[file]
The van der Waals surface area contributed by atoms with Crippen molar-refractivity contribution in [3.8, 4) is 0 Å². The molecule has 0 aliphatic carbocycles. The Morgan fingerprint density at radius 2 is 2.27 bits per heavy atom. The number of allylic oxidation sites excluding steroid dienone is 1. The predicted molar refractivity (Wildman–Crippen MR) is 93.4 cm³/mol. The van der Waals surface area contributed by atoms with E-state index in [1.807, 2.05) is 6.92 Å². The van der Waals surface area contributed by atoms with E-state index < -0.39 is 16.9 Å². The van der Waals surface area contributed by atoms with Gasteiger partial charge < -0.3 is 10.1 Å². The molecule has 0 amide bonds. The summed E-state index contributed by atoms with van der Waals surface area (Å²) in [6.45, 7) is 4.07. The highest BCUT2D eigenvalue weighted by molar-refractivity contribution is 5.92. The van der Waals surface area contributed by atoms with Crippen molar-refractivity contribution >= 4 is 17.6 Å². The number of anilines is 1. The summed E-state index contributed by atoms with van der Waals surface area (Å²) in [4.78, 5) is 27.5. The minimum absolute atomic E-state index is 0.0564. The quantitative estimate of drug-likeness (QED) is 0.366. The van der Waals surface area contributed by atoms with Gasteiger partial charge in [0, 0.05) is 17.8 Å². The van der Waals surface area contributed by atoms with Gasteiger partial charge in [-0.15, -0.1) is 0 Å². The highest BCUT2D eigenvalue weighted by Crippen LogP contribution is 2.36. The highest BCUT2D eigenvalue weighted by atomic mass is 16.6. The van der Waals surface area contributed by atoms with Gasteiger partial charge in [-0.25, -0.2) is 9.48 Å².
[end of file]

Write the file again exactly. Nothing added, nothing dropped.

The van der Waals surface area contributed by atoms with Crippen molar-refractivity contribution in [3.8, 4) is 0 Å². The molecule has 0 aliphatic carbocycles. The Morgan fingerprint density at radius 2 is 2.27 bits per heavy atom. The number of allylic oxidation sites excluding steroid dienone is 1. The predicted molar refractivity (Wildman–Crippen MR) is 93.4 cm³/mol. The van der Waals surface area contributed by atoms with E-state index in [1.807, 2.05) is 6.92 Å². The van der Waals surface area contributed by atoms with E-state index < -0.39 is 16.9 Å². The van der Waals surface area contributed by atoms with Gasteiger partial charge < -0.3 is 10.1 Å². The molecule has 0 amide bonds. The summed E-state index contributed by atoms with van der Waals surface area (Å²) in [6.45, 7) is 4.07. The highest BCUT2D eigenvalue weighted by molar-refractivity contribution is 5.92. The van der Waals surface area contributed by atoms with Crippen molar-refractivity contribution >= 4 is 17.6 Å². The number of anilines is 1. The summed E-state index contributed by atoms with van der Waals surface area (Å²) in [4.78, 5) is 27.5. The minimum absolute atomic E-state index is 0.0564. The quantitative estimate of drug-likeness (QED) is 0.366. The van der Waals surface area contributed by atoms with Gasteiger partial charge in [0, 0.05) is 17.8 Å². The van der Waals surface area contributed by atoms with Gasteiger partial charge in [-0.15, -0.1) is 0 Å². The highest BCUT2D eigenvalue weighted by Crippen LogP contribution is 2.36. The highest BCUT2D eigenvalue weighted by atomic mass is 16.6. The van der Waals surface area contributed by atoms with Gasteiger partial charge in [-0.25, -0.2) is 9.48 Å².